Shielding his eyes from the rain, Jonah gazed upon the face of the apartment building where he and Herbie were supposed to find “Michelangelo” and his black market prosthetic clinic. From the bracer struts holding the bricks, he could tell it was one of those early-century restoration projects. Something told him this wasn’t quite the breakthrough he had been hoping for.
I hope this is the right lead, he thought
Herbie patted Jonah’s breast pocket through his trenchcoat, gripping Jonah’s badge. “No matter what happens, keep this to yourself. These guys don’t take kindly to blue boys,” he said.
Jonah gritted his teeth. “I got it. Shall we?”
Herbie nodded and whacked his meaty fist against the metal door and pressed the call button for “Receiving” at the same time. Jonah stood behind him. The buzzer hummed for a moment then fell silent. After a moment of empty air, the vid-com growled to life. A shadowy image of a hooded man wiped over the vid-com screen. The orange glow of ocular implants was unmistakeable.
“Shì shuí ya?” the shadow asked, audio clicking and popping as it came over the speaker.
“Randolph. Brought a potential client,” Herbie lied.
Jonah remained motionless. The hooded shadow glanced at Jonah then back to Herbie. Did the implants actually move? Jonah wondered to himself.
“Wǒmen de fúwù zōngzhǐ shì zhǐ yùyuē. Nǐ zhīdào zhège,” the shadow replied curtly.
Herbie leaned down to the vid screen and mumbled something gruffly in Chinese. The vid-com flashed to black. Metal clanked against metal as the door locks disengaged. When the door hissed open, the shadow was standing there, both synthetic arms pointed at them, twin barreled guns of some sort built right in. They look like the same material as the prosthetics in the flophouse, Jonah observed.
The shadow was actually a tall thin man, dressed head to toe in a black hooded cloak and black fatigues. Deep black claws were tattooed up is his neck, the points of which ended at his chin. His face was flat and hard, and his two ocular implants still glowed a hazy orange.
“Inside,” he ordered, keeping his arms trained on both of them. Herbie and Jonah stepped inside and flattened along the wall in the entryway. The door slid shut behind them and the locks reengaged.
“Thank you, Quan. Will he see us now?” Herbie asked calmly as though this were routine.
“Be quiet, old man,” the shadow, Quan, barked. He turned to Jonah. “Who is he?”
Herbie smirked. “He is an associate of mine,” he said, reaching up to pat Jonah’s shoulder. “He’s trying to get a new arm, but his insurance don’t cover electives.”
“What’s your name, associate?” Quan snarled, gun-arms still trained on them both.
Jonah thought quickly. “Barton,” he answered.
“Well then, Mr. Barton,” a booming voice called out from their right. A supremely large bald man entered the hallway with his thick arms outstretched. A gleaming smile was drawn across his shining face. He was slightly taller than Herbie, but several inches shorter than Jonah. He was dressed in a well-fitting sleeksuit which seemed to flicker a golden radiance, despite being a deep black color. This must be our man.
“Thank you for seeing us on such short notice, Michelangelo,” Herbie said graciously.
“Of course, Randolph. Always a pleasure to see you,” Michelangelo said.
Putting a hand out for Herbie to shake, Michelangelo commanded Quan to lower his weapons with a wave. Servos whizzed up, and the gun barrels receded into Quan’s forearms then the hands folded back out and realigned themselves, like a flower blossoming.
“Let me see what I can do for you,” he continued. “Any friend of Randolph’s is a friend of mine as well.” Michelangelo stuck out his fleshy hand for Jonah to shake. “Nice to meet you Mr. Barton. Come, step into my office. No more visitors today, Quan,” the bulky man said to the doorman as he led Herbie and Jonah down the hallway.
The walls were as mute and grey as any other apartment building Jonah had been in before. He could sense that this was one no one lived in. Two men emerged from one of the doorways in green and white scrubs, respirators sealed across their faces. They must’ve just left a surgery, because they were splattered head-to-toe in deep red blood.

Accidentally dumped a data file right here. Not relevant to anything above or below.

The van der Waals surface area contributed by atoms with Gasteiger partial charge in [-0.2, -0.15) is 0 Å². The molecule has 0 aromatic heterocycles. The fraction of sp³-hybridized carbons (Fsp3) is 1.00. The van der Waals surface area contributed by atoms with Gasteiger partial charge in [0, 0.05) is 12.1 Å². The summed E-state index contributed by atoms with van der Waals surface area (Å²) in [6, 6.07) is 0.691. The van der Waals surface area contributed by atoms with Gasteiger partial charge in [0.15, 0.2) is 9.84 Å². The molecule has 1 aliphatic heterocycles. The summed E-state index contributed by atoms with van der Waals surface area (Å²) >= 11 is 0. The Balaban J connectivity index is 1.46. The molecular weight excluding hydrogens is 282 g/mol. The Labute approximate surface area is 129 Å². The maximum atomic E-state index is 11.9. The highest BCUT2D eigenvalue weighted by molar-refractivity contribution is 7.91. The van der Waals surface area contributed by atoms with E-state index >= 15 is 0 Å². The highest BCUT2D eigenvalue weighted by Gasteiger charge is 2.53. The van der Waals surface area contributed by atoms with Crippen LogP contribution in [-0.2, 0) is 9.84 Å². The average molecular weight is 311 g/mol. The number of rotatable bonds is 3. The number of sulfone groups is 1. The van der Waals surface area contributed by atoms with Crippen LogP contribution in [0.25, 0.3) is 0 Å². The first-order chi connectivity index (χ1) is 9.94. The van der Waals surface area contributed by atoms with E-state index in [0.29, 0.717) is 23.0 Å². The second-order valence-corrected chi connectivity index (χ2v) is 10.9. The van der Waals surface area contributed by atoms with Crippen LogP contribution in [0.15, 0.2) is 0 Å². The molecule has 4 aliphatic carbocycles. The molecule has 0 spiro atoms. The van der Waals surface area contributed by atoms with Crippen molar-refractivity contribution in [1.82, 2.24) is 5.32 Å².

Kwong — Michelangelo, Jonah reminded himself — spoke to them rapidly in Chinese. The men nodded and ducked back into the room, the door swiftly sealing behind them. To Jonah, the whole place stunk of dried blood and hot metal. He could taste the copper in the air. At the end of the hallway was flat white door. Michelangelo laid his hand against the lock panel and after it flashed green, the door slid open and they stepped inside his office.
Bright white lights flickered to life and the opulence of this room was quickly apparent. Unlike the makeshift ward on the other side of the door, Michelangelo’s office was beautifully ornate. Looks like a museum, Jonah thought as he scanned around the room, taking in all the antique wooden furniture, stained with a similar shades of cherry. His desk was large one which reminded him of the kind of private detectives sat behind in old film-lifts. There was a single Screen in the middle of it and a long, flat Chinese sword, right out of a kung-fu film.
Offering them a seat with an outstretched hand, Michelangelo stepped over to corner of the room and slim, onyx wet bar rose up from the floor. Clinking two glasses out of their holsters, he offered them a drink.
“Whiskey for you, Herbie?” the stout man asked.
“Yeah, Kwong. That’ll do,” Herbie quickly replied.
Michelangelo looked over to Jonah as he poured Herbie’s drink. “And for you, Mister…I’m assuming Barton is not your real name?”
Jonah bristled that mood had suddenly shifted to such a friendly disposition. Herbie must have a really beneficial relationship with this guy as an informant. With any luck, he’ll be just as useful to me, he hoped.
“Barton’s the name, and whiskey’s fine,” Jonah answered, nodding his head in gratitude.
When he finished pouring, Michelangelo handed the drinks to them, then took his seat behind the desk, resting his palms flat on its surface.
“Now, what in the hell could you possibly want, coming in here — unannounced — with a fucking cop on your arm, disregarding of all the goddamn rules we’ve — no, YOU — established, Herbie?!” Michelangelo shouted at him, slamming down his thick fists at once.
Herbie seemed unfazed as he sipped at his drink. “I’m not the one who needs to see you. My friend here has questions.”
“Well, Mister Barton? What do you need to know?” Kwong asked, opening his hands.
“All things considered, can I trust you to be honest with me, Mr. Kwong?” Jonah asked, taking a sip of the whiskey. It was warm and smelled like a campfire.
“You’re in my place of business, drinking back my hospitality, and you were brought here by my precinct liaison. I have to wonder if I can trust you, Mr. Barton,” Kwong growled, knotting his fists.